You famously tried to get the wrestlers to unionize before WrestleMania 2. What was Vince McMahon's reaction when he found out?
"Well, he threatened to fire me. It didn't matter anyway because I quit. Vince wasn't going to let me do Predator. I said 'Vince, I have a chance to co-star with Arnold, and you're going to tell me I can't? I quit.' I went off and did Predator. That's why they had to open up with Bobby Heenan on Saturday Night's Main Event. NBC came down on Vince and said they thought they were going to do a show with me, and Vince had to come back to me, and I got my deal. I had the cards in my favor and had signed for Running Man that fall. It gave me what I needed to fight Vince. When I was inducted into the Hall of Fame in 2004, I said that my biggest accomplishment in wrestling was that I was the first wrestler to make Vince deal with an agent. That didn't get over too well. I had the best job in the world. Who else has a job where you can insult your boss on national TV and it's ok? I only worked one day every three weeks."
Do you still think wrestlers should unionize?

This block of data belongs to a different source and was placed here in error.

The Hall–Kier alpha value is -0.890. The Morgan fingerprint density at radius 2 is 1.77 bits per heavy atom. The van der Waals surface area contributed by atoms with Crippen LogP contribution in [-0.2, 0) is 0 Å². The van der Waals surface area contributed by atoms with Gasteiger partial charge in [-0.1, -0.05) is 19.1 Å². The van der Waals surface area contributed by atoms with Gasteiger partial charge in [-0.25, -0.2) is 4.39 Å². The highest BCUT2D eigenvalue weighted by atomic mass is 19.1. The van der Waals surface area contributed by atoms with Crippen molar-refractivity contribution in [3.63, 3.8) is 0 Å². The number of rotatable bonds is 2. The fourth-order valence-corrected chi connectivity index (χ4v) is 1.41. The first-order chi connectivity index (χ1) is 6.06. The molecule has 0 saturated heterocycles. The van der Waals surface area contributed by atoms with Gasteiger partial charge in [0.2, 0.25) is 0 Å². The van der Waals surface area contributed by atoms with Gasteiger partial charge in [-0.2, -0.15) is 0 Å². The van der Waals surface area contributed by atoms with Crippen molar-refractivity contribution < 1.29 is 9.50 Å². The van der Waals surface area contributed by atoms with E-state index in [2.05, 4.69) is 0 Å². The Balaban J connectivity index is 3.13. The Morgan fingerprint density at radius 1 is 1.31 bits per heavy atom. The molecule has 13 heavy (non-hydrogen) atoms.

"Absolutely! How backwards could it be? Even when I fought with Vince, it wasn't over him. I had to pay for my own health insurance for me and my family. It was costing me $5000 a year. If we had a union, maybe that could be diminished to $2000 a year. There's strength in numbers. You could have retirement. I took the gamble and sued Vince and beat him in 1990. He still sends me quarterly checks. Anything I appear on, he has to pay me for."
Does that apply to the WWE Network at all?
"I don't know, but I'm going to find out (laughs.) I'm glad you reminded me, I'm going to call my attorney David Olsen about that. I don't know if it does or not, but I'm not being paid for it, and I understand I appear on it quite often."
What kind of extra pay were wrestlers getting in royalties before you sued?
"You got stuff, but what Vince wanted to give you. Nothing was negotiated, no percent was set. Vince determined it all. It's so ridiculous that they still call wrestlers independent contractors so Vince doesn't have to pay social security either. How are you an independent contractor when Vince tells you when and who you're working with, and if you win or lose? Plus you can't work for anybody else."
Are you surprised that's stuck?
"Yeah. He's lucky I didn't run for the Senate. Had I won, I'd have started an immediate Senatorial investigation as to why pro wrestlers are called self-employed when they're not. That saves Vince a ton of money. That's why you need a union. Plus the fact there was a time I wrestled 63 consecutive nights in a row. With a union, if you wrestled so many nights in a row, they'd be required to give you a couple of nights off. The way the business is set up, you're a slave to the money, at least in the old days. I helped bring in contracts, maybe it's not that way now."
You mentioned Hulk Hogan kind of outed you to Vince. How did you find out about that, and how were you with Hulk before that?